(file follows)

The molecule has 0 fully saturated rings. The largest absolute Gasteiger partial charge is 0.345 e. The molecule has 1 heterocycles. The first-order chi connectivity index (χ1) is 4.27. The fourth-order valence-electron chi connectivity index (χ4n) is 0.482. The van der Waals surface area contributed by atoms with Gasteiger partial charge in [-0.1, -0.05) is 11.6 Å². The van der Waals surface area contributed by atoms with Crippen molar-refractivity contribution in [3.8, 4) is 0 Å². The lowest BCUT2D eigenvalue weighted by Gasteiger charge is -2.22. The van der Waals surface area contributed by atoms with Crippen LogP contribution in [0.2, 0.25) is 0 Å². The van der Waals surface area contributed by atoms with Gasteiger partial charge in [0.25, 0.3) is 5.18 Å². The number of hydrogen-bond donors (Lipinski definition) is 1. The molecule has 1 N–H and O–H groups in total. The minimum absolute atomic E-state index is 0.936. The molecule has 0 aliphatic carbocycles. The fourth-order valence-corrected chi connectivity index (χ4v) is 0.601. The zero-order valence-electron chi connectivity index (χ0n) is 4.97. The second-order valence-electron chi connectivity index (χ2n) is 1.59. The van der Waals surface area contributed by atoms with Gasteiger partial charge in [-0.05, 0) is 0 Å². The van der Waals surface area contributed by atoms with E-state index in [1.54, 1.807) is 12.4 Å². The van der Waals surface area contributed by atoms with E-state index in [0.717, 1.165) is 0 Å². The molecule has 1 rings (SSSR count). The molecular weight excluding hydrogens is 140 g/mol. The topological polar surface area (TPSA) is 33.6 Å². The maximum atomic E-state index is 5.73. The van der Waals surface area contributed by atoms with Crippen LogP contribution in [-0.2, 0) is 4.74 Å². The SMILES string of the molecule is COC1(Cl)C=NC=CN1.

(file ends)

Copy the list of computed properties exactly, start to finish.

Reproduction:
The molecule has 0 fully saturated rings. The largest absolute Gasteiger partial charge is 0.345 e. The molecule has 1 heterocycles. The first-order chi connectivity index (χ1) is 4.27. The fourth-order valence-electron chi connectivity index (χ4n) is 0.482. The van der Waals surface area contributed by atoms with Gasteiger partial charge in [-0.1, -0.05) is 11.6 Å². The van der Waals surface area contributed by atoms with Crippen molar-refractivity contribution in [3.8, 4) is 0 Å². The lowest BCUT2D eigenvalue weighted by Gasteiger charge is -2.22. The van der Waals surface area contributed by atoms with Crippen LogP contribution in [0.2, 0.25) is 0 Å². The van der Waals surface area contributed by atoms with Gasteiger partial charge in [0.25, 0.3) is 5.18 Å². The number of hydrogen-bond donors (Lipinski definition) is 1. The molecule has 1 N–H and O–H groups in total. The minimum absolute atomic E-state index is 0.936. The molecule has 0 aliphatic carbocycles. The fourth-order valence-corrected chi connectivity index (χ4v) is 0.601. The zero-order valence-electron chi connectivity index (χ0n) is 4.97. The second-order valence-electron chi connectivity index (χ2n) is 1.59. The van der Waals surface area contributed by atoms with Gasteiger partial charge in [-0.05, 0) is 0 Å². The van der Waals surface area contributed by atoms with E-state index in [1.54, 1.807) is 12.4 Å². The van der Waals surface area contributed by atoms with E-state index in [0.717, 1.165) is 0 Å². The molecule has 1 rings (SSSR count). The molecular weight excluding hydrogens is 140 g/mol. The topological polar surface area (TPSA) is 33.6 Å². The maximum atomic E-state index is 5.73. The van der Waals surface area contributed by atoms with Crippen LogP contribution in [-0.2, 0) is 4.74 Å². The SMILES string of the molecule is COC1(Cl)C=NC=CN1.